Maybe it's more like New Orleans, but I digress.
Until then, here's some pix of #KeepAsiaWeird
The working-class sentiment of a ferry ride is something that I love dearly. I could've Grabbed from the Butterworth station onto the island of Penang, but the cost was RM1.20 (30cents) and the free shuttle was sitting right in front of me. Couldn't pass up. On a short, gorgeous cruise looking directly into the rather modest skyscraper of Penang, all I knew about this city 3hrs north of KL was that it offers great food; exactly what I came for.
Food, as been said, is amazing to say the least. What they are known for, like Hokkien Mee aka prawn noodle and Asam Laksa, sour fish broth noodle soup made me go ahhhhhh. Of course you see many Hawker centers (one Koay Teow soup I had across the street from Asak Laksa ahhhhhh) and markets, then there'd be really hip coffeeshops and bars that also serve snacks that look interesting and yummy. I saw so many more that I would've liked to try if I had a younger man's stomach, but whatever I managed to put down was worth every goddamn calorie. No fucking shit this is an eating town. I could see myself driven to excess. With noodles, coffee, and booze but I digress.
As I walked, baked in heat and drenched in sweat through the streets of the ex-British colony named George Town, I thought to myself this was as close to being in China as I have come. The collapsing buildings, the red lanterns, the age-old signs of local business - and of course the people and their language that live among them. Its aesthetic, energy and collage of old and new, I almost immediately fell in love with, as many have; although the city centre was once again overwhelmed with tourists from west and east, I managed to find serenity in back alleys, coffeeshops and some art gallery (or street art scene found sporadically). They seem to proudly embrace their heritage while staying on the cutting edge, the music and club scenes apparently impress even the most privileged. I'd be convinced if someone told me this is Malaysia's Portland or Austin.
And if you're in the mood for a bit of history and what money could buy in the yesteryears, there is a house in the middle of "Beverly Hills of Penang" that turned itself into a Museum which holds about 1/4 of personally acquired antiques found in the area. Not only the building itself a time capsule from the colonial days, the collection is massive, extensive and impressive. From one of the largest non-religious stained glass pieces in existence, electric appliances from the turn of the century (still in working condition) to an Erard grand piano whose one key was destroyed by a careless visitor a few years back. My heart sank, The guide they employ here can tell you in details what they have gathered about every piece offering a peek into what Chinese immigrants, whose presence predated the British colonization, had to do to survive and prosper; intermarry with land-owning Malays, immerse themselves in western culture and customs donning hat and petticoat, amass wealth right underneath the whites with hidden policial ambitions. Quite extraordinary.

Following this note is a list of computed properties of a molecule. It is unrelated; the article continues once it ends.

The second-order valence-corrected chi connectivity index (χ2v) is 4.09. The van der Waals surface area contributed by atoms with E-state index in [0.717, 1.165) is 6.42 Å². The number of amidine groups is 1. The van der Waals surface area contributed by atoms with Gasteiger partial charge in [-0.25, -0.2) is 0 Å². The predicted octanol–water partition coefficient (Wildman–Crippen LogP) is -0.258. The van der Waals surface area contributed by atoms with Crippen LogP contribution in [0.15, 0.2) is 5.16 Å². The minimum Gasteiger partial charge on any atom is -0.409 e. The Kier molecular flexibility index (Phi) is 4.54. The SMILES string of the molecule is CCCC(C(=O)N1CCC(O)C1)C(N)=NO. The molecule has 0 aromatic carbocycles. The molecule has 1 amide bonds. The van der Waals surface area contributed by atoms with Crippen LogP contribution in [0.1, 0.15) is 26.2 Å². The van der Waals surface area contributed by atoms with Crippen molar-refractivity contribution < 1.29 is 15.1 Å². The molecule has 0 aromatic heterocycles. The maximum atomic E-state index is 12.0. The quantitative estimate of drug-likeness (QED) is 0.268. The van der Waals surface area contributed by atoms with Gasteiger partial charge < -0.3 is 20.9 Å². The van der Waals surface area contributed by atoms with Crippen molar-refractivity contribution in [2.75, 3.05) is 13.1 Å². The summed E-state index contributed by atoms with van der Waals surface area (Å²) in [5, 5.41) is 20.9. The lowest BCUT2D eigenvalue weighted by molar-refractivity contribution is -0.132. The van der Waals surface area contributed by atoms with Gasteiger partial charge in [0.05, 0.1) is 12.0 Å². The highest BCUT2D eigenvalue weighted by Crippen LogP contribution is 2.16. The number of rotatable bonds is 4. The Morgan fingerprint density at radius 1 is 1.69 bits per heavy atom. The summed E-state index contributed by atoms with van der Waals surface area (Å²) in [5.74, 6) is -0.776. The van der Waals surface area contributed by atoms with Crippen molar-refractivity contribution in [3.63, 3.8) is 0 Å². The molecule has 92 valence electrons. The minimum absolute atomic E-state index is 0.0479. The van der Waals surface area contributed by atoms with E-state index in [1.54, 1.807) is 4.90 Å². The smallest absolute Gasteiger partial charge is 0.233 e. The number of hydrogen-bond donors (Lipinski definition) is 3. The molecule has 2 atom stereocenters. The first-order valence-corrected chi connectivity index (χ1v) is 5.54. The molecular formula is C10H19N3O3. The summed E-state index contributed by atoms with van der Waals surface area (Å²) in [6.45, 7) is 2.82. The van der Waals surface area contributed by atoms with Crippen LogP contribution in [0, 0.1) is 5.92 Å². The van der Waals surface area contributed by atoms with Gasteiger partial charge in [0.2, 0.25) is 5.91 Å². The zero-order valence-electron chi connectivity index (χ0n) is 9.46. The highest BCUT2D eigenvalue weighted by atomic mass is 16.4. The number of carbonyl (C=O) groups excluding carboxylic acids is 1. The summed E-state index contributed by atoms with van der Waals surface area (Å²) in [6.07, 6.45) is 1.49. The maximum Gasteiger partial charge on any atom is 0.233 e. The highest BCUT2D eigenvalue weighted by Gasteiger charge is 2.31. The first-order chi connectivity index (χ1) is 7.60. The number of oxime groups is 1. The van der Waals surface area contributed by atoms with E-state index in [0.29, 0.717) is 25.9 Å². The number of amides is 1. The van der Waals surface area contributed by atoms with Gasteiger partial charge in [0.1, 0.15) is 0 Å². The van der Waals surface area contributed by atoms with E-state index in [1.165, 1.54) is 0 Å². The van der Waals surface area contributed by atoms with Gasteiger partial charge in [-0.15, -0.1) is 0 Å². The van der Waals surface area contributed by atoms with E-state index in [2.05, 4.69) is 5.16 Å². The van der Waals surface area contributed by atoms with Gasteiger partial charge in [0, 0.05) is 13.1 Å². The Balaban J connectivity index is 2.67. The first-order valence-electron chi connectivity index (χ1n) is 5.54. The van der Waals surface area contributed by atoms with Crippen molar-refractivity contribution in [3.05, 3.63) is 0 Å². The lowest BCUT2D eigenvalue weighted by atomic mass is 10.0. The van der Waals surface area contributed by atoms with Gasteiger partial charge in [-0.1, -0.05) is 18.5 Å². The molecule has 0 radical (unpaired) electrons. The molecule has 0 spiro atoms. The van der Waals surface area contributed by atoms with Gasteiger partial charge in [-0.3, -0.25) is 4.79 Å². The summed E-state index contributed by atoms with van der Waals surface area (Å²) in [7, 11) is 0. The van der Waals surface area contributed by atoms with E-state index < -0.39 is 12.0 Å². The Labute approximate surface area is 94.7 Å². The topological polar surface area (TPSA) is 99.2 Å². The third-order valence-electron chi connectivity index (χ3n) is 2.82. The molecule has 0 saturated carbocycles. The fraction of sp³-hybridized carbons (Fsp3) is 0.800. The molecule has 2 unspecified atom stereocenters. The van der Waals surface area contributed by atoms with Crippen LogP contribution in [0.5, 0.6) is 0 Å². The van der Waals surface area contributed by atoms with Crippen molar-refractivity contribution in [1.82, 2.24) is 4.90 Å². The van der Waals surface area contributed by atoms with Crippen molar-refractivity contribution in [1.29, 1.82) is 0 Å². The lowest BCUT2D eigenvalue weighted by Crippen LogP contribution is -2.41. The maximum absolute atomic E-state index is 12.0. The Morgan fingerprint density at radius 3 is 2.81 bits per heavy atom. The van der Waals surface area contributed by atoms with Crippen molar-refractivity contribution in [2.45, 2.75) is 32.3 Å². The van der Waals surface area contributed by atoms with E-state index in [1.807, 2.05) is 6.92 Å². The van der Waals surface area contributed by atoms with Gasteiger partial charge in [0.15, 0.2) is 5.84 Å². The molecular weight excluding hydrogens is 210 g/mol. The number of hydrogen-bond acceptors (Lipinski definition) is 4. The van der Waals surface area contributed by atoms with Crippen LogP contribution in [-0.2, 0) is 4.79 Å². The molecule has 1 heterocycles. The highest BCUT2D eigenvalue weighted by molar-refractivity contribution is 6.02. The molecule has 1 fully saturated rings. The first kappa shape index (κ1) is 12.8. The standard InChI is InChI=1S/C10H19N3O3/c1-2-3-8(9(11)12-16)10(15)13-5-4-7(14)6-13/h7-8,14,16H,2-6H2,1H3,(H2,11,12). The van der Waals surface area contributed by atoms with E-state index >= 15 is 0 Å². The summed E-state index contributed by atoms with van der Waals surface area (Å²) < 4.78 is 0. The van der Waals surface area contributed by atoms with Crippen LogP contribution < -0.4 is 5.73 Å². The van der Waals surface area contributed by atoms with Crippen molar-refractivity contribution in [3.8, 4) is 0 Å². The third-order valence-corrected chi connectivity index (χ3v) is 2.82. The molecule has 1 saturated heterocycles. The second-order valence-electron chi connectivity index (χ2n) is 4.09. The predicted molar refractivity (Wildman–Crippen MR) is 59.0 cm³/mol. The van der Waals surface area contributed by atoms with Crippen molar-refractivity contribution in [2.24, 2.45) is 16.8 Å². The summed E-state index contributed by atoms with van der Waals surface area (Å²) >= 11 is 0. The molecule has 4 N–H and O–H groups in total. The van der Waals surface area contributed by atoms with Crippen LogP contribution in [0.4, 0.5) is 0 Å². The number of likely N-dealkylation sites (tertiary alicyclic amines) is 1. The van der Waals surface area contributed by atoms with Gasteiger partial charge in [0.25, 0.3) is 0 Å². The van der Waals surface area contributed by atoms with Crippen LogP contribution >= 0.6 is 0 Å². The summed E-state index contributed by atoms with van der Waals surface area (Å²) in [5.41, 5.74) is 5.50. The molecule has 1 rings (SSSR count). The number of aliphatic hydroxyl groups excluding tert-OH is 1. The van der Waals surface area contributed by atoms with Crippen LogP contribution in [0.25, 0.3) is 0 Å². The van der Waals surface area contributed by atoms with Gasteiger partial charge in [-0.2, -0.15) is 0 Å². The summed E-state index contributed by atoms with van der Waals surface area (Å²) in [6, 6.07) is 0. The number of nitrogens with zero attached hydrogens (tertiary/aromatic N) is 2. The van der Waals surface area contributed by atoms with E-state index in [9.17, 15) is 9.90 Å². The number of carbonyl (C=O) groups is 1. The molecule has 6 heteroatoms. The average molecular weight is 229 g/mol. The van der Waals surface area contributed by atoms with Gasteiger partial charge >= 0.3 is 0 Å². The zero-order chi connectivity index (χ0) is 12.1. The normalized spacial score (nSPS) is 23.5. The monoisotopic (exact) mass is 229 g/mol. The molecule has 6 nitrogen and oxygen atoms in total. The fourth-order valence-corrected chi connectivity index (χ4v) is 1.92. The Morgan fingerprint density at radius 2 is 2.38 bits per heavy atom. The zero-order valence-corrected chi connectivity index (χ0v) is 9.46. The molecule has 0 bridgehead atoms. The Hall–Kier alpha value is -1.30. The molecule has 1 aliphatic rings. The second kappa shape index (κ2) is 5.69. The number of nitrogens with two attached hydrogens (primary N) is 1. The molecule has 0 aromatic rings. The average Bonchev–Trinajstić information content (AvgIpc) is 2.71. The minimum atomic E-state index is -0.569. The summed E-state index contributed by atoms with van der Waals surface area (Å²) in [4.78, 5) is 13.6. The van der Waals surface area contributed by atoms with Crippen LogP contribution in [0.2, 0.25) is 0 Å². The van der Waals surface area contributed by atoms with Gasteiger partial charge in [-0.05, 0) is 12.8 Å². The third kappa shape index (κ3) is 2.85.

Maybe it's more like New Orleans, but I digress.
Then there are many Buddhist temples sprinkled all over town; a neon-lit Kuan Yin temple floating over the bay (under construction) that you reach via a narrow walk through a local fishing village (awkward), a Thai-style golden temple home to a reclining Buddha, right across the street from a Burmese temple much more modest than its neighbor yet just as exquisite with the rembrandt-esque paintings telling of the Buddha life story. Then you stretch out to the hills of Air Itam there's a 100-ft Kuan Yin statue built in 2002 above the much-older buildings including a pagoda that merges Chinese, Thai and Burmese architecture styles. There will be an entire post focused on Buddhist architectures and arts after I go through Thai, Cambodia, and of course Japan.
Until then, here's some pix of #KeepAsiaWeird
"~kuala is the point where two rivers join together or an estuary, and lumpur means 'mud'." According to wiki.
KL stands out from other cities in one aspect; cultural diversity trifecta. The official census might disagree, but while there it feels like an even 3-way split between Malay (Muslim), Indian (Hindi) and Chinese. I'm not gonna be here for the election, but the racial/cultural divide might come to the surface which usually is kept on the down low. To my benefit, this means that you can eat in three ways. Let's go eat all of 'em, and I've got the Ace in the hole; Shinji the GM. (Please check Category: Malaysia) from the right side bar)
His accumulated knowledge of POIs and places to eat/drink is massive. So we go, from Pan Mee (Hakka-style noodle), Tau Fu Fa (tofu in sweet milk), Ebi Soba (prawn noodle), Loti Tissue (bigass deep-fried paper-thin bread), Nasi Goreng Malay-peasant style, Bak Kut Teh (beef bone soup), sugar cane juice, fried crab skewers, Chinese Chicken Wings and even drive 2hrs north of the city to Ipoh for stir-fried bean sprouts. Who the fuck does that? TWO JAPANESE MOFO. and it was worth every bit of it. The texture, the flavor, the minuscule calory intake. The order of duck roast was rather unnecessary, could've had the third serving of this delicious sprouts.